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KENYA AND DEMOCRATIC PROGRESS

With the inauguration of Uhuru Kenyatta as the fourth President of Kenya, one can’t help but have mixed emotions. On one hand, there’s good news: the presidential election was one of the most democratic in recent Kenyan history (see election observation reports here and here). The people of Kenya deserve credit for implementing a free and fair process under a new constitution and electoral laws, not just for president but for the national assembly, senate, governors and country assemblies.  The 2013 elections were clearly an improvement over 2007, when widespread violence after disputed elections shook the entire region.

 

Then there’s the bad news: President Kenyatta and his Vice President William Ruto (as well as others) have been indicted by the International Criminal Court (ICC) for alleged responsibility for crimes against humanity related to that same post-election violence. President Kenyatta is accused of being an “indirect co-perpetrator” of “murder, deportation/forcible eviction, rape, persecution, and other inhumane acts” during the political violence of 2007 and 2008. At the time, Kenyatta held national positions of leadership, first as opposition leader in Parliament (2003 – 2007) and then as a Minister (2008 – 2009). (See more details of the case here.) Notwithstanding the profound reservations many have with the ICC, particularly the critique that it is too focused on indicting Africans, these charges against a sitting head of state are troubling.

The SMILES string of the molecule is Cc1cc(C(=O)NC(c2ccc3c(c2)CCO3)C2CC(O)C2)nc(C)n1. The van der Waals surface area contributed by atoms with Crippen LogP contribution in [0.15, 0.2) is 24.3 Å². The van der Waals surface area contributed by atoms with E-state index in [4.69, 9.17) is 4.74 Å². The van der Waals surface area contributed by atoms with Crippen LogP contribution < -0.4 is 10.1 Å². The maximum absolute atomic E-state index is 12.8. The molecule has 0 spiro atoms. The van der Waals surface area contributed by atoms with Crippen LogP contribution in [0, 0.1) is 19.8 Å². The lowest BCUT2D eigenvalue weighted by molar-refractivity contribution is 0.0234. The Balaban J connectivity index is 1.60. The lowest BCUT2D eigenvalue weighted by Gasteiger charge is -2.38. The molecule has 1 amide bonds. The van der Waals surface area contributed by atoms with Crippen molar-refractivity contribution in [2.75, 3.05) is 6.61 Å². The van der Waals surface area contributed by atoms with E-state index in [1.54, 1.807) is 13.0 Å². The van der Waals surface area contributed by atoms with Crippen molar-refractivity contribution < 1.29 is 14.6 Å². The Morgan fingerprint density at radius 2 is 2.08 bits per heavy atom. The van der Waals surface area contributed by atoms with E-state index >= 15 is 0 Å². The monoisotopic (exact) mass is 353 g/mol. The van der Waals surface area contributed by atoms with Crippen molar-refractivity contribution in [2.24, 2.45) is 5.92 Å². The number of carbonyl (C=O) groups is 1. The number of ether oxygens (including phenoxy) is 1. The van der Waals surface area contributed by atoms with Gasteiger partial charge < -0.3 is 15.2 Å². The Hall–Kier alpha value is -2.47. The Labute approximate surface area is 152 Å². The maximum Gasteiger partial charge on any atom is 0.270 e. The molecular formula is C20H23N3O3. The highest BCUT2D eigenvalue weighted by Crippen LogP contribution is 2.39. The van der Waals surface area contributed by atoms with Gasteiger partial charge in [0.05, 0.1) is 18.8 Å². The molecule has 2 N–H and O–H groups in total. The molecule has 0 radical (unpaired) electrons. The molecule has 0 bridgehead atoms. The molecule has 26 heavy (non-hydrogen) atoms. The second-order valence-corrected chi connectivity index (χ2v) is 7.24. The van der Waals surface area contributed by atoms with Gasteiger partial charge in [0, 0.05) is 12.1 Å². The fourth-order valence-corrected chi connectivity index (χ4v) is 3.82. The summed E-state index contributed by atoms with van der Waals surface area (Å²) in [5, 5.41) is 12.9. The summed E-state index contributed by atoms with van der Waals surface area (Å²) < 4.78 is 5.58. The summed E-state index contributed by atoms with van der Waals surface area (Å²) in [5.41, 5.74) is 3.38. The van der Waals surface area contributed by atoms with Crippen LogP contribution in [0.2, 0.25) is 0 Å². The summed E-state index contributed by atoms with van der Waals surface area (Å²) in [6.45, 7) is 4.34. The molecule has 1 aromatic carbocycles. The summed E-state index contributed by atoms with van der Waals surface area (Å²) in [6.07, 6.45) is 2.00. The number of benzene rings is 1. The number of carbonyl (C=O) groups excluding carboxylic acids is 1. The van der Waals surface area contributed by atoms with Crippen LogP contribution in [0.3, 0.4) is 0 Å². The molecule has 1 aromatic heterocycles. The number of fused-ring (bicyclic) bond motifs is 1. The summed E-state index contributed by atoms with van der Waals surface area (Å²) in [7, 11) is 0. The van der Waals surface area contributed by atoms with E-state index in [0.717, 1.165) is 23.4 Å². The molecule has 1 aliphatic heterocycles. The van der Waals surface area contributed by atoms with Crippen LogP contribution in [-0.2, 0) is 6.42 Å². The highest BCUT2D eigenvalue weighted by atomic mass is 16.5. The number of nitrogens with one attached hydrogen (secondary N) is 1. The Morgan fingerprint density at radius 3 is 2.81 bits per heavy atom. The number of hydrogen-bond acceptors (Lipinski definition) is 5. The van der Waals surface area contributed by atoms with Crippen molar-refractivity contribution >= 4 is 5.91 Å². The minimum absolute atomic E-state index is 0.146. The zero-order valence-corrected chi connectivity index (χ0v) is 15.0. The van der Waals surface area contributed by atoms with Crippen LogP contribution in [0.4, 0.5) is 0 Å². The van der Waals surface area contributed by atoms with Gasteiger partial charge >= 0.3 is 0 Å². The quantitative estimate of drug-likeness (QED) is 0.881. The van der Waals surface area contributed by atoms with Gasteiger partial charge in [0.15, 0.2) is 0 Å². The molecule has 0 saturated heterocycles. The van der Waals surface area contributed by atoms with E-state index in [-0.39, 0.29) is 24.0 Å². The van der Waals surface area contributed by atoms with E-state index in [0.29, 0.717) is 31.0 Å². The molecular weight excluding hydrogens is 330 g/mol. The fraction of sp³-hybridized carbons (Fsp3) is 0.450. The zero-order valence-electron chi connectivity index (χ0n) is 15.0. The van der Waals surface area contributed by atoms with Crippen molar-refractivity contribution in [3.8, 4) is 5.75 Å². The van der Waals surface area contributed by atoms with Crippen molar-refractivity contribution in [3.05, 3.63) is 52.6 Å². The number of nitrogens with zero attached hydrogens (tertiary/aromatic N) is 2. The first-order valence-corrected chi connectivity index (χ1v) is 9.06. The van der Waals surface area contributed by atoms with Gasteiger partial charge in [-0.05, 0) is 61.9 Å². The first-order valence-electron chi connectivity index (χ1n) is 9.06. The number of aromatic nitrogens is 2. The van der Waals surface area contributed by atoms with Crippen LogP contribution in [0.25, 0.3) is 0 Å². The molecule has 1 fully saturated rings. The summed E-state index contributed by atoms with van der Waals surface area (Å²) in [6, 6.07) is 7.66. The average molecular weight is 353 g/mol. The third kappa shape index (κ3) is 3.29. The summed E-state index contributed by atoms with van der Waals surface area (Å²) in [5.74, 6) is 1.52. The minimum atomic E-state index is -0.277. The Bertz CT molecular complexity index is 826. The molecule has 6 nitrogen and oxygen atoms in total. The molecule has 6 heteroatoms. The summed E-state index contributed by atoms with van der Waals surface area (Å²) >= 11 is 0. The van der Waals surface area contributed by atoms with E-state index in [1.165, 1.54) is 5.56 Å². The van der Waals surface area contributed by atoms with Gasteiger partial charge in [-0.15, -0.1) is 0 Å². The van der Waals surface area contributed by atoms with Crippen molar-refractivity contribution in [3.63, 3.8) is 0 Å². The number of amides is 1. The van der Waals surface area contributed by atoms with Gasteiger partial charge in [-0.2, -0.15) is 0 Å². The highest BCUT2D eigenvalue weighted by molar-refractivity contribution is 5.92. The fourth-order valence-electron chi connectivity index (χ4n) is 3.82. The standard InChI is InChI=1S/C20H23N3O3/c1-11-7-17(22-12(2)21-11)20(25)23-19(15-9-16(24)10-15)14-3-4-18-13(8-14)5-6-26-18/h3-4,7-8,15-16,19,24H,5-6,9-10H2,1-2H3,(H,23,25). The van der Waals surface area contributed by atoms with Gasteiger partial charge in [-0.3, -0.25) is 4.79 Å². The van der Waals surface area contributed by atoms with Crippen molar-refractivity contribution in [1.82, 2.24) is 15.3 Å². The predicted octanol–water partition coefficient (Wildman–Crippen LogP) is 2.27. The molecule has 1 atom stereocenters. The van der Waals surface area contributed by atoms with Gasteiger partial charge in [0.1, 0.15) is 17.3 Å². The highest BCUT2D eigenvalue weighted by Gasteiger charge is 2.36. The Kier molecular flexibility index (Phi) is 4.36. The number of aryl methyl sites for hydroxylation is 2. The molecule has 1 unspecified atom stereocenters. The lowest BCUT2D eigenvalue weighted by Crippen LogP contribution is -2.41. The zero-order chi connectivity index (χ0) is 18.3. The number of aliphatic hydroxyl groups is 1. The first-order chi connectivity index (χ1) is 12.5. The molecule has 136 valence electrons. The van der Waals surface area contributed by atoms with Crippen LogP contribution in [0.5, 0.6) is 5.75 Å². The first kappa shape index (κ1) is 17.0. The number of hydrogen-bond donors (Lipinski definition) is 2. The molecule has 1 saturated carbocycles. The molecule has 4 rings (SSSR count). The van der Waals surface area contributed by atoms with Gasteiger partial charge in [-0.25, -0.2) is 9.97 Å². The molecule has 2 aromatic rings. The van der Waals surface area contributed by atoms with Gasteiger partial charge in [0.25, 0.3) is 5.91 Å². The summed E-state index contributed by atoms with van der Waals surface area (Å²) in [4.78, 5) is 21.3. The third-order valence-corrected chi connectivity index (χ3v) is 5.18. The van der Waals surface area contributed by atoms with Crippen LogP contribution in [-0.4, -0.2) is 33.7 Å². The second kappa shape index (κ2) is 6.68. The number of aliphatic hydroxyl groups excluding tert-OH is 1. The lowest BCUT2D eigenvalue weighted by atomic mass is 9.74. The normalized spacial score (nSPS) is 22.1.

Democratic progress rarely advances in a straight line. There are setbacks, detours and faltering. For the victims of political violence allegedly perpetrated by President Kenyatta, the inauguration is undoubtedly a painful and traumatic event. However, there is room for hope and justice. When President Kenyatta’s trial starts in July 2013, there will be an opportunity for him to clear his name or face appropriate justice. He should avail himself of that opportunity, as should the other Kenyan defendants.

 

Political violence, as perpetrated by leaders such as Mubarak, Castro, Kim, Putin, and others, should always have to face justice. If not, the cycles of reprisal and revenge can scar a political system for generations. South Africa is an excellent model for achieving that delicate balance of justice and reconciliation. It would be in the best interests of Kenyans from every political faction to seek clarity, understanding and justice for the events of 2007 and 2008. Whether the ICC is the best place for that is debatable, but since it is the primary venue now, it should be welcomed by those involved.

 

Kent Patton is the Freedom Collection Blog Editor.